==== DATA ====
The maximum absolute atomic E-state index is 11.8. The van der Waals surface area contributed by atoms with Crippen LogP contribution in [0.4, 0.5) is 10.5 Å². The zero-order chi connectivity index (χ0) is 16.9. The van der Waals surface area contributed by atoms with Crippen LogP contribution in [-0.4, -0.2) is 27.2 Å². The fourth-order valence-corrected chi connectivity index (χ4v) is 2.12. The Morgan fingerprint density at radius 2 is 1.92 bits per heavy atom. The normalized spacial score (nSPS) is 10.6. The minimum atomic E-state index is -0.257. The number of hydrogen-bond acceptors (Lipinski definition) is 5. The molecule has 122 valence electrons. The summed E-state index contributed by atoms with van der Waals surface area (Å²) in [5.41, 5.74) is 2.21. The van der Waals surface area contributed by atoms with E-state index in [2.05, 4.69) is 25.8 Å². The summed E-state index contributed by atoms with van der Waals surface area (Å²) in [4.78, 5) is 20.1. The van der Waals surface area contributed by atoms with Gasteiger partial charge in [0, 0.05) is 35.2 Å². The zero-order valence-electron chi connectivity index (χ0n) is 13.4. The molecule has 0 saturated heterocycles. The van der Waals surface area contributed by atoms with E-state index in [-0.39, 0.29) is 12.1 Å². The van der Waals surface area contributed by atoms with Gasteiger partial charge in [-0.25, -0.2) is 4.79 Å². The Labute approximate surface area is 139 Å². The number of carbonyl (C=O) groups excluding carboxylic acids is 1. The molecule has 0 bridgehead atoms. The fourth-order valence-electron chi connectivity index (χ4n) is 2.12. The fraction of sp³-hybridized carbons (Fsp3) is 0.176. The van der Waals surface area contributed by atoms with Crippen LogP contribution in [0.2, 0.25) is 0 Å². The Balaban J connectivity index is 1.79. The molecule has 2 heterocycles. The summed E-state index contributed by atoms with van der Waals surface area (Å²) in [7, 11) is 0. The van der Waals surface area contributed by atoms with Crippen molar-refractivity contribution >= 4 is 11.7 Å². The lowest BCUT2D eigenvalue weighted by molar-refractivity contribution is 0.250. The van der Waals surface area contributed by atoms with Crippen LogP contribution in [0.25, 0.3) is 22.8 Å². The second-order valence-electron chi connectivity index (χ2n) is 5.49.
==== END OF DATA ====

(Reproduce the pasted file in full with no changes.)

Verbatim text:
The maximum absolute atomic E-state index is 11.8. The van der Waals surface area contributed by atoms with Crippen LogP contribution in [0.4, 0.5) is 10.5 Å². The zero-order chi connectivity index (χ0) is 16.9. The van der Waals surface area contributed by atoms with Crippen LogP contribution in [-0.4, -0.2) is 27.2 Å². The fourth-order valence-corrected chi connectivity index (χ4v) is 2.12. The Morgan fingerprint density at radius 2 is 1.92 bits per heavy atom. The normalized spacial score (nSPS) is 10.6. The minimum atomic E-state index is -0.257. The number of hydrogen-bond acceptors (Lipinski definition) is 5. The molecule has 122 valence electrons. The summed E-state index contributed by atoms with van der Waals surface area (Å²) in [5.41, 5.74) is 2.21. The van der Waals surface area contributed by atoms with E-state index in [2.05, 4.69) is 25.8 Å². The summed E-state index contributed by atoms with van der Waals surface area (Å²) in [4.78, 5) is 20.1. The van der Waals surface area contributed by atoms with Gasteiger partial charge in [0, 0.05) is 35.2 Å². The zero-order valence-electron chi connectivity index (χ0n) is 13.4. The molecule has 0 saturated heterocycles. The van der Waals surface area contributed by atoms with E-state index in [-0.39, 0.29) is 12.1 Å². The van der Waals surface area contributed by atoms with Gasteiger partial charge in [-0.25, -0.2) is 4.79 Å². The Labute approximate surface area is 139 Å². The number of carbonyl (C=O) groups excluding carboxylic acids is 1. The molecule has 0 bridgehead atoms. The fourth-order valence-electron chi connectivity index (χ4n) is 2.12. The fraction of sp³-hybridized carbons (Fsp3) is 0.176. The van der Waals surface area contributed by atoms with Crippen LogP contribution in [0.2, 0.25) is 0 Å². The Balaban J connectivity index is 1.79. The molecule has 2 heterocycles. The summed E-state index contributed by atoms with van der Waals surface area (Å²) in [7, 11) is 0. The van der Waals surface area contributed by atoms with Crippen molar-refractivity contribution >= 4 is 11.7 Å². The lowest BCUT2D eigenvalue weighted by molar-refractivity contribution is 0.250. The van der Waals surface area contributed by atoms with Crippen LogP contribution in [0.25, 0.3) is 22.8 Å². The second-order valence-electron chi connectivity index (χ2n) is 5.49.